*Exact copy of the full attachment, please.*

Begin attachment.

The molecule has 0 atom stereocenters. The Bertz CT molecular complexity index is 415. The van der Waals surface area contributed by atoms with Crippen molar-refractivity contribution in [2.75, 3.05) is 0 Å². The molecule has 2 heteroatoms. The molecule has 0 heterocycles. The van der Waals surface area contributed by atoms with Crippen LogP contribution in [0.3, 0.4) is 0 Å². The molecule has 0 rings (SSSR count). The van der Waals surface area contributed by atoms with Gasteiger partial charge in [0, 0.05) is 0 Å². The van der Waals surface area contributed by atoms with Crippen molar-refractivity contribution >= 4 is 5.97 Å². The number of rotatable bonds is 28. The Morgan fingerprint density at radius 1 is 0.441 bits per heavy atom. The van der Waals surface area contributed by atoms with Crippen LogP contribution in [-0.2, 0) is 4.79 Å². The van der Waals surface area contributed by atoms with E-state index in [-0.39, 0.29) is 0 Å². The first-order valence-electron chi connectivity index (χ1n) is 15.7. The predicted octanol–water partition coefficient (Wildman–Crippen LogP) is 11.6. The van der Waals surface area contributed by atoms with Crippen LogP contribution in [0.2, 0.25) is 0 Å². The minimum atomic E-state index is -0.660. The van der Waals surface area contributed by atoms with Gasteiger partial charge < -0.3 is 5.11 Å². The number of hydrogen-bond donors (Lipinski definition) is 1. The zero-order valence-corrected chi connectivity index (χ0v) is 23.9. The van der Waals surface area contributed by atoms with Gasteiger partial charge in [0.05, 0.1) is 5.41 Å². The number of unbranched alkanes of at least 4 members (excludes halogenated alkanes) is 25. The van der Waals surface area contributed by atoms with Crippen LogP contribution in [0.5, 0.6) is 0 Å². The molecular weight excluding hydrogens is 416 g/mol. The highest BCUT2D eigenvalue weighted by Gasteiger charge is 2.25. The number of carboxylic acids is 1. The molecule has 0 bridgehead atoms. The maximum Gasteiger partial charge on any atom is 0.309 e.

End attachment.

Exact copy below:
The molecule has 0 atom stereocenters. The Bertz CT molecular complexity index is 415. The van der Waals surface area contributed by atoms with Crippen molar-refractivity contribution in [2.75, 3.05) is 0 Å². The molecule has 2 heteroatoms. The molecule has 0 heterocycles. The van der Waals surface area contributed by atoms with Crippen LogP contribution in [0.3, 0.4) is 0 Å². The molecule has 0 rings (SSSR count). The van der Waals surface area contributed by atoms with Gasteiger partial charge in [0, 0.05) is 0 Å². The van der Waals surface area contributed by atoms with Crippen molar-refractivity contribution >= 4 is 5.97 Å². The number of rotatable bonds is 28. The Morgan fingerprint density at radius 1 is 0.441 bits per heavy atom. The van der Waals surface area contributed by atoms with Crippen LogP contribution in [-0.2, 0) is 4.79 Å². The van der Waals surface area contributed by atoms with E-state index in [-0.39, 0.29) is 0 Å². The first-order valence-electron chi connectivity index (χ1n) is 15.7. The predicted octanol–water partition coefficient (Wildman–Crippen LogP) is 11.6. The van der Waals surface area contributed by atoms with Crippen LogP contribution in [0.2, 0.25) is 0 Å². The minimum atomic E-state index is -0.660. The van der Waals surface area contributed by atoms with Gasteiger partial charge < -0.3 is 5.11 Å². The number of hydrogen-bond donors (Lipinski definition) is 1. The zero-order valence-corrected chi connectivity index (χ0v) is 23.9. The van der Waals surface area contributed by atoms with Gasteiger partial charge in [0.05, 0.1) is 5.41 Å². The number of unbranched alkanes of at least 4 members (excludes halogenated alkanes) is 25. The van der Waals surface area contributed by atoms with Crippen LogP contribution in [0.5, 0.6) is 0 Å². The molecular weight excluding hydrogens is 416 g/mol. The highest BCUT2D eigenvalue weighted by Gasteiger charge is 2.25. The number of carboxylic acids is 1. The molecule has 0 bridgehead atoms. The maximum Gasteiger partial charge on any atom is 0.309 e.